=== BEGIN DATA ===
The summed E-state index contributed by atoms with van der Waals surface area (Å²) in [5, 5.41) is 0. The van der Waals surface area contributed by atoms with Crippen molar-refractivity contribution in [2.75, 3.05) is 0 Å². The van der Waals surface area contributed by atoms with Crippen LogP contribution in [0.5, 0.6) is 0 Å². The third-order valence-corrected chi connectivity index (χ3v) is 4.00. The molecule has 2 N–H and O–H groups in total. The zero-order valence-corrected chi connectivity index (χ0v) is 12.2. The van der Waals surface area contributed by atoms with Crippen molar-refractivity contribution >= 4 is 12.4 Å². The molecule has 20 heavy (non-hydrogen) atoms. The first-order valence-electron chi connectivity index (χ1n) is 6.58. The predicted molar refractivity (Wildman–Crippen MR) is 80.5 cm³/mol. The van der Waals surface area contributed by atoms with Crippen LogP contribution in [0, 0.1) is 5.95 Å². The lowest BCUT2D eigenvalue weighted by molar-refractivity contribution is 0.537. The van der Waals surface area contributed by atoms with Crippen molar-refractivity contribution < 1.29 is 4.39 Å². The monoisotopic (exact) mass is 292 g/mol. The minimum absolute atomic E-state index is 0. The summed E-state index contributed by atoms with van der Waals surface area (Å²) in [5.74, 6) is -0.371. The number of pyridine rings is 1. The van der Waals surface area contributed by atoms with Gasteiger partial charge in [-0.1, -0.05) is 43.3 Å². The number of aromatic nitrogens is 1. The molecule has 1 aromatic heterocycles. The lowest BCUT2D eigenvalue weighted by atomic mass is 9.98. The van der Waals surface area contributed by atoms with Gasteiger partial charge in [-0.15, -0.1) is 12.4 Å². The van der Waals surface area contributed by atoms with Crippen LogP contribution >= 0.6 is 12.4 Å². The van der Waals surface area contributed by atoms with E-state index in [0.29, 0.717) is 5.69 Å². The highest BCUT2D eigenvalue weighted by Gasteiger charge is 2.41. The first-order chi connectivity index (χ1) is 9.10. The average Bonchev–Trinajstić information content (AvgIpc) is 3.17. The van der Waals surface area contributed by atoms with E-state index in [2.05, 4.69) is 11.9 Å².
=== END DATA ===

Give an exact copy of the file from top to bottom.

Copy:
The summed E-state index contributed by atoms with van der Waals surface area (Å²) in [5, 5.41) is 0. The van der Waals surface area contributed by atoms with Crippen molar-refractivity contribution in [2.75, 3.05) is 0 Å². The van der Waals surface area contributed by atoms with Crippen LogP contribution in [0.5, 0.6) is 0 Å². The third-order valence-corrected chi connectivity index (χ3v) is 4.00. The molecule has 2 N–H and O–H groups in total. The zero-order valence-corrected chi connectivity index (χ0v) is 12.2. The van der Waals surface area contributed by atoms with Crippen molar-refractivity contribution >= 4 is 12.4 Å². The molecule has 20 heavy (non-hydrogen) atoms. The first-order valence-electron chi connectivity index (χ1n) is 6.58. The predicted molar refractivity (Wildman–Crippen MR) is 80.5 cm³/mol. The van der Waals surface area contributed by atoms with Crippen LogP contribution in [0, 0.1) is 5.95 Å². The lowest BCUT2D eigenvalue weighted by molar-refractivity contribution is 0.537. The van der Waals surface area contributed by atoms with Crippen molar-refractivity contribution < 1.29 is 4.39 Å². The monoisotopic (exact) mass is 292 g/mol. The minimum absolute atomic E-state index is 0. The summed E-state index contributed by atoms with van der Waals surface area (Å²) in [5.74, 6) is -0.371. The number of pyridine rings is 1. The van der Waals surface area contributed by atoms with Gasteiger partial charge in [-0.1, -0.05) is 43.3 Å². The number of aromatic nitrogens is 1. The molecule has 1 aromatic heterocycles. The lowest BCUT2D eigenvalue weighted by atomic mass is 9.98. The van der Waals surface area contributed by atoms with Gasteiger partial charge in [-0.15, -0.1) is 12.4 Å². The van der Waals surface area contributed by atoms with Crippen LogP contribution >= 0.6 is 12.4 Å². The van der Waals surface area contributed by atoms with E-state index in [0.29, 0.717) is 5.69 Å². The highest BCUT2D eigenvalue weighted by Gasteiger charge is 2.41. The first-order chi connectivity index (χ1) is 9.10. The average Bonchev–Trinajstić information content (AvgIpc) is 3.17. The van der Waals surface area contributed by atoms with E-state index in [2.05, 4.69) is 11.9 Å².